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Rory Vaden

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How to Fight: 10 Rules of Relationship Conflict Resolution

Posted: 05/11/2012 6:10 am

Great relationships develop not from the absence of conflict, but from determining an agreeable pattern for how to resolve conflict. Defining the rules of engagement for how you "fight" with someone you care about is ultimately much more important than trying to never have a disagreement.

If you care about someone, then consider adopting these 10 rules as part of the way you communicate with them when you are trying to resolve a conflict:

Rule #1: Don't yell.
Adding emotion clouds the clarity of what actually happened. If the other person is yelling, it becomes especially important that you don't raise your voice so as to prevent a natural escalation of competing interests.

Rule #2: Always start and end the conversation by affirming that you care about the other person.
In the midst of a disagreement, you can never underestimate the power and importance of reminding the other person that you care about them and believe in them.

Rule #3: Be open to the idea that you made a mistake even if you are sure you did not.
People rarely get upset for no reason, so there is a good chance that there is at least a kernel of truth to what they are saying.

Rule #4: Don't speak in generalities of another person's behavior; speak only to direct examples and instances of action.
It's hard for anyone to own up to a generalization and so you'll likely just see his or her defensiveness activate. By isolating an instance of fact, everyone can quickly see where he or she was right and wrong.

Rule #5: Always work to be the first to apologize when any dispute arises.
Although the idea of waiting for the other person to apologize first seems vindicating, it's actually a guaranteed sign of how you care more about being right than in coming to a reconciliation.

Rule #6: Focus on trying to discover what's right, not who is right.
When thinking about what happened, try to remove yourself from the situation and evaluate right and wrong based solely on the actions that took place regardless of which side you're on. Treat it as if you are refereeing someone else's game.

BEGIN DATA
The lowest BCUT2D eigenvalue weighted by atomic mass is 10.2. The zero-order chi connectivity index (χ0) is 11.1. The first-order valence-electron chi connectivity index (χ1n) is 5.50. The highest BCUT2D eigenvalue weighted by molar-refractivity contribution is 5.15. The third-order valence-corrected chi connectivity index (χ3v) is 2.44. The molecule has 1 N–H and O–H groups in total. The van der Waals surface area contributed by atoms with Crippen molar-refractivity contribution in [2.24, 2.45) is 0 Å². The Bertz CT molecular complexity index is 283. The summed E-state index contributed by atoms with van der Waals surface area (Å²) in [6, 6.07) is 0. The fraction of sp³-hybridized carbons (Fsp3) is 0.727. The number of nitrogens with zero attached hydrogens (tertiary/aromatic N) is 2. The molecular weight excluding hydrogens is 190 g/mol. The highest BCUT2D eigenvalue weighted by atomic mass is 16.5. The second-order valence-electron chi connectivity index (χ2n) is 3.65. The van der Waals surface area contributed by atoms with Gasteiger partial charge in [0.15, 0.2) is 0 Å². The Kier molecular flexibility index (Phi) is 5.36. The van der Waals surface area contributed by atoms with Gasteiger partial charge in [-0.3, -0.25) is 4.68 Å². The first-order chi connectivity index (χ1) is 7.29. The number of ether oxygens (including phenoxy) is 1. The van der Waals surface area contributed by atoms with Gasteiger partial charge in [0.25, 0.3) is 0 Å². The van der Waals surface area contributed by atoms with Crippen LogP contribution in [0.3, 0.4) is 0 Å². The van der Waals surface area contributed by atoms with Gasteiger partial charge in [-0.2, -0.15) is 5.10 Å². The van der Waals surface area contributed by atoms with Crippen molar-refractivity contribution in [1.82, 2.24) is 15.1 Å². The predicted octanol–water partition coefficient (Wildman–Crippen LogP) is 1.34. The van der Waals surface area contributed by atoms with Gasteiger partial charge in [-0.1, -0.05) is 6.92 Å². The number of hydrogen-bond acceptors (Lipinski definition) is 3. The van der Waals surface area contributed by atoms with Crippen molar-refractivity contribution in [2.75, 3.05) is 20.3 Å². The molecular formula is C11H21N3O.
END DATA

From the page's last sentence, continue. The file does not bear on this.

Rule #7: Do not cuss.
Exaggerated language is often proof of an exaggerated understanding of what actually happened. If you swear, the other party is likely to only hear the expletives and will stop listening for any validity in what you're saying.

Rule 8: No name-calling.
Belittling a person always shifts the focus off of resolving the actual problem. Verbal abuse is never welcome to a conflict resolution party.

Rule #9: Remind yourself the other person also cares about reconciling the relationship.
One of the fundamental causes of many disagreements is feeling hurt that the other person is no longer considering your perspective, but if they didn't care about a resolution with you they wouldn't be fighting for one.

Rule #10: Remind yourself to never expect the other person to fill a hole in your life that only God can fill.
Sometimes we fall into the trap of placing improper expectations on other people because we are hoping for them to satisfy a need in our life that they are not really capable of satisfying.

If we are fighting with someone, it means we both care about finding the best course of action and we both care about preserving the relationship. If we didn't care about one another, then we would just ignore each other and leave.

The reason these 10 rules are important is because as long as they are in place, then no disagreement or conflict will ever shake the critical bedrock of knowing that the other person cares about you. As long as we know the other person cares about us, it will give us a common ground to work from as we try to unite two seemingly conflicted views.

For more by Rory Vaden, click here.

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